So you've negotiated your per-mile rate, but what of the extras? The lumper fees, tarping, border crossing, time waiting for loading/unloading?
"The norm in our industry is the first two hours are free and then maybe $50-70 an hour after that," says Haight. "You try to negotiate ahead of time that you get a layover charge if you're waiting around for someone to unload you - maybe $300 a night if you can get it, perhaps something for the border crossing. You ask for those things and if the shipper's reluctant to give it to you, at the end of the day, all that money comes out of the same pot. If they say they don't pay for these things, then you try to determine through conversation how long it takes to get the freight off, and then you just throw it into the rate."
Keep in mind that a lot of shippers hate accessorial charges. They don't want to see a great long list of itemized charges for various services rendered. Pay attention to this - it will work to your advantage over a competitor who doesn't. "I've had competitors that don't listen and they itemize each charge to the shipper," says Haight. "We'll go in with a rate that's 10% higher and the shipper will pay it because it's one flat rate. They don't want to explain every line item to the boss.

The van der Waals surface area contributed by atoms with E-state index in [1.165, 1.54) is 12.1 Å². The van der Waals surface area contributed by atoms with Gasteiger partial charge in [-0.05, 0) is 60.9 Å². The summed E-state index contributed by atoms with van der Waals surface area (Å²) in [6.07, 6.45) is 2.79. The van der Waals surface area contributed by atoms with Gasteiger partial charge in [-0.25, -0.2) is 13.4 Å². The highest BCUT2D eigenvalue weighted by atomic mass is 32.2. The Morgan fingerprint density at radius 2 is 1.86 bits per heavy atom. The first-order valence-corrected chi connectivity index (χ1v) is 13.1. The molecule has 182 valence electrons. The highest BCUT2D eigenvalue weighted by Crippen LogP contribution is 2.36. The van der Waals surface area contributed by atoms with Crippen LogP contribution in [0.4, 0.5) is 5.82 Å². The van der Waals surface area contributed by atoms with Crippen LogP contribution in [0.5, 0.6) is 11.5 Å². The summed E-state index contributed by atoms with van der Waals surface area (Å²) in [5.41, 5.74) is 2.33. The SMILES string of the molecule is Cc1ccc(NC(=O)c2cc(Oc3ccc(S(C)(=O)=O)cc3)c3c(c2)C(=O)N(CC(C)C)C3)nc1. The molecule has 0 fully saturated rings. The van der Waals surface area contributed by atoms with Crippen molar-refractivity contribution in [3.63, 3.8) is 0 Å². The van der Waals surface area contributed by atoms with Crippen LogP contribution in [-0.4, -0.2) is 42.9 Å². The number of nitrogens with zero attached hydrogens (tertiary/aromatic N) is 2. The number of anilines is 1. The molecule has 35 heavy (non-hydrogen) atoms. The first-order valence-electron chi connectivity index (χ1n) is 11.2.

"Same goes for fuel surcharges. Ninety percent of shippers aren't going to complain about fuel because it's ingrained. You might go to a shipper and give them a one-year rate with all your surcharges on it, depending on fuel, exchange, etc. Those that don't want to give it, you give them a one-month rate and you review it every month. If they can't live with it, then move on."
The average owner-operator is content to sign on with a carrier and let them deal with the niceties of negotiating rates. But for the truly independent trucker, it is possible to do it yourself. Your best possible situation would be to find yourself a medium-sized shipper you can provide with good, dependable, customized service.
"If I was starting out again, that's the type of shipper I'd be looking for," says Haight. Someone that's willing to pay for that service on a timely basis so you've got a good chance of survival and can make some money.
"Plus, I'd go online and look through tariff books and research where the data comes from for the tariff books, plus any seasonality issues involved. I'd look at some of the larger load brokers that focus in specific areas. Once you get in with those and they get to know and depend on you, they'll give you preference over someone they don't know."